3. Narayanappa who is disappointed with the grant of the permit to Venkatasubba Rao, Rangappa Reddy and Devaraja Mudaliar, has presented these three writ petitions. In writ Petition No. 1238 of 1966, he challenges the grant of the permit to Rangappa Reddy, and in Writ Petition No. 2023 of 1966 he challenges the grant of a permit to Devaraja Mudaliar.

4. Quite few submissions are made in support of these three writ petitions, the first was that although Rangappa Reddy and Devaraja Mudaliar were able to get their permits at one stage or the other, the petitioner's application for a permit was wrongly refused by the application of standards other than those applied when considering the merits of the applications presented by Venkatasubba Rao, Rangappa Reddy and Devaraja Mudaliar. The second complaint was that although Venkatasubba Rao was preferred for the grant of the permit on the ground that he had a superior qualification and it is for that reason that Narayanappa's permit was refused by the Revenue Appellate Tribunal as stated by it in its order in appeal, that aspect was not considered by the Revenue Appellate Tribunal when it granted the permit to Rangappa Reddy and confirmed the grant of permit to Devaraja Mudaliar.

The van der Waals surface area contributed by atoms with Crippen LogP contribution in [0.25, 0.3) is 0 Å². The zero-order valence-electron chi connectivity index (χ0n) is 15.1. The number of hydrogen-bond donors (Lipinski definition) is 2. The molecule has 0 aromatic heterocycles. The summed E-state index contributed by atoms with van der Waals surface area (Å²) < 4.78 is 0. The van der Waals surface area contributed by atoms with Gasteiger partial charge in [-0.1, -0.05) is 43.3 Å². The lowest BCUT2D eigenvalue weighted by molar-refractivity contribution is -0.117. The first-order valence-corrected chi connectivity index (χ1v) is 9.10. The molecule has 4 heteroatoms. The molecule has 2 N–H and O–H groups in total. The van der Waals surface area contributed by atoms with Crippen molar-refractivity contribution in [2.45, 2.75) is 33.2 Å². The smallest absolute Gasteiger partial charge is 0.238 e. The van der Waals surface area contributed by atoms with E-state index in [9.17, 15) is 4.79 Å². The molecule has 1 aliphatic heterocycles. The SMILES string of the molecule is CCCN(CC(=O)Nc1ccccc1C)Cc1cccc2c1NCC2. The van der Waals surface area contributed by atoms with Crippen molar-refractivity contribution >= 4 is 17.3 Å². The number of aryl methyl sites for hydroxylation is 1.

The third complaint was that the Revenue Appellate Tribunal committed the serious mistake of thinking that an application for a review which had been presented by Narayanappa in respect of the dismissal of his appeal by the Revenue Appellate Tribunal had been dismissed, while in fact it had been allowed and the appeal had been posted for a fresh hearing. The last submission was that the Revenue Appellate Tribunal was in error in refusing to hear the appeal so posted for a fresh hearing along with other appeals which it had before it, namely, appeals concerning the grants to Devaraja Mudaliar and Rangappa Reddy.